How to Use SQL:2011 Times and Periods - dummies

How to Use SQL:2011 Times and Periods

By Allen G. Taylor

Although versions of the SQL standard prior to SQL:2011 provided for DATE, TIME, TIMESTAMP, and INTERVAL data types, they did not address the idea of a period of time with a definite start time and a definite end time.

One way of addressing this need is to define a new PERIOD data type. SQL:2011 however, does not do this. To introduce a new data type into SQL at this late stage in its development would wreak havoc with the ecosystem that has built up around SQL. Major surgery to virtually all existing database products would be required to add a new data type.

SQL:2011 solves the problem by adding period definitions as metadata to tables. A period definition is a named table component, identifying a pair of columns that capture the period start and the period end time. The CREATE TABLE and ALTER TABLE statements used to create and modify tables have been updated with new syntax to create or destroy the periods created by these new period definitions.

A PERIOD is determined by two columns: a start column and an end column. These columns are conventional, just like the columns of the existing date data types, each with its own unique name. As mentioned previously, a period definition is a named table component. It occupies the same name space as column names, so it must not duplicate any existing column name.

SQL follows a closed-open model for periods, meaning that a period includes the start time but not the end time. For any table row, a period end time must be greater than its start time. This is a constraint that is enforced by the DBMS.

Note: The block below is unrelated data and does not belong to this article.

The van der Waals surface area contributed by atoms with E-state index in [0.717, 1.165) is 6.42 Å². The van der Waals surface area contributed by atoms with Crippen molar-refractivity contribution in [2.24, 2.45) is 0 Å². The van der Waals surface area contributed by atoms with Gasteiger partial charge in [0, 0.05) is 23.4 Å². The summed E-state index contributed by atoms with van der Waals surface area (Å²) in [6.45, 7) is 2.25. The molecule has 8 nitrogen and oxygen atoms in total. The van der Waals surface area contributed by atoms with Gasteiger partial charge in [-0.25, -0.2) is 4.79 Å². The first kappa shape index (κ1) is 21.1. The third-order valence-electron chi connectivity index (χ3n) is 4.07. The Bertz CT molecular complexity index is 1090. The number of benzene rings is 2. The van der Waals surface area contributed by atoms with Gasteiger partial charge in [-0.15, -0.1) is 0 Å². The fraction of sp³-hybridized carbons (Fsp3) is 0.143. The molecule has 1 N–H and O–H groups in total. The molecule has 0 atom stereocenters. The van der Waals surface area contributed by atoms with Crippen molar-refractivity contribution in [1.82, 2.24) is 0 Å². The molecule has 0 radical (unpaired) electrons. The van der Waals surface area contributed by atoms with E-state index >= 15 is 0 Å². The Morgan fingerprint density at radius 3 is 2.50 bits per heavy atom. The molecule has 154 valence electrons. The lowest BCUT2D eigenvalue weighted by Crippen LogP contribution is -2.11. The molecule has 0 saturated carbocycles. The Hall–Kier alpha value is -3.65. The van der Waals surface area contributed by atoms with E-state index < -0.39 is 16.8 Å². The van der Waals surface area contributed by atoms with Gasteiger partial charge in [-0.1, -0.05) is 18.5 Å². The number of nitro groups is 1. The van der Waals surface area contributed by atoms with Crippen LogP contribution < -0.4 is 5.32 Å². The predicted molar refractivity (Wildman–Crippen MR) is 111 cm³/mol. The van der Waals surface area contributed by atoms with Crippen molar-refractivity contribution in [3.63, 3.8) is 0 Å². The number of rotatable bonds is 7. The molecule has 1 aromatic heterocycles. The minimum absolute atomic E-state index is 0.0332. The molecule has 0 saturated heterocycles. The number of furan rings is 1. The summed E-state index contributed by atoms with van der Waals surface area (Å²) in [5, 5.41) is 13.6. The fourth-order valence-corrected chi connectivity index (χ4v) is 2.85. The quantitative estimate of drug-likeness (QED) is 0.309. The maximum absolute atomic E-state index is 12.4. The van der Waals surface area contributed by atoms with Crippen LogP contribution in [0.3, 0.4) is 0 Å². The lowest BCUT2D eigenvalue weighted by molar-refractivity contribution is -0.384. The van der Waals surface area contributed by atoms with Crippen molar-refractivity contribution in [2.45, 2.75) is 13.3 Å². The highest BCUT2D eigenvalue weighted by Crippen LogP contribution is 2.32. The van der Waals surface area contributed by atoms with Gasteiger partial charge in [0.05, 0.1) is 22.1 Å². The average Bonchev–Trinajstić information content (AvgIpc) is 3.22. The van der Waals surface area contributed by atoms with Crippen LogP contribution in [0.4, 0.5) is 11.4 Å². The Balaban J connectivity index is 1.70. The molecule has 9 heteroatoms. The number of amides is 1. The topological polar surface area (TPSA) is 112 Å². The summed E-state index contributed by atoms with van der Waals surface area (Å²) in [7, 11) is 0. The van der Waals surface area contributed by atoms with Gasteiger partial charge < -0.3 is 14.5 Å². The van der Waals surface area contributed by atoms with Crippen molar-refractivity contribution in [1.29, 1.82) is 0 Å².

There are two dimensions of time that are important when dealing with temporal data:

  • Valid time is the time period during which a row in a table correctly reflects reality.

  • Transaction time is the time period during which a row is committed to or recorded in a database.

The valid time and the transaction time for a row in a table need not be the same. For example, in a business database that records the period during which a contract is in effect, the information about the contract may be (and probably is) inserted before the contract start time.

In SQL:2011, separate tables may be created and maintained to accommodate the two different kinds of time, or a single, bitemporal table may serve the purpose. Transaction time information is kept in system-versioned tables, which contain the system-time period, denoted by the keyword SYSTEM_TIME.

Valid time information, on the other hand, is maintained in tables that contain an application-time period. You can give an application-time period any name you want, provided the name is not already used for something else. You’re allowed to define at most one system-time period and one application-time period.

Although temporal data support in SQL is being introduced for the first time in SQL:2011, people have had to deal with temporal data long before the temporal constructs of SQL:2011 were included in any database products. This was typically done by defining two table columns, one for the start datetime and the other for the end datetime.

The fact that SQL:2011 does not define a new PERIOD data type, but rather uses period definitions as metadata, means that existing tables with such start and end columns can easily be upgraded to incorporate the new capability. The logic for providing period information can be removed from existing application programs, simplifying them, speeding them up, and making them more reliable.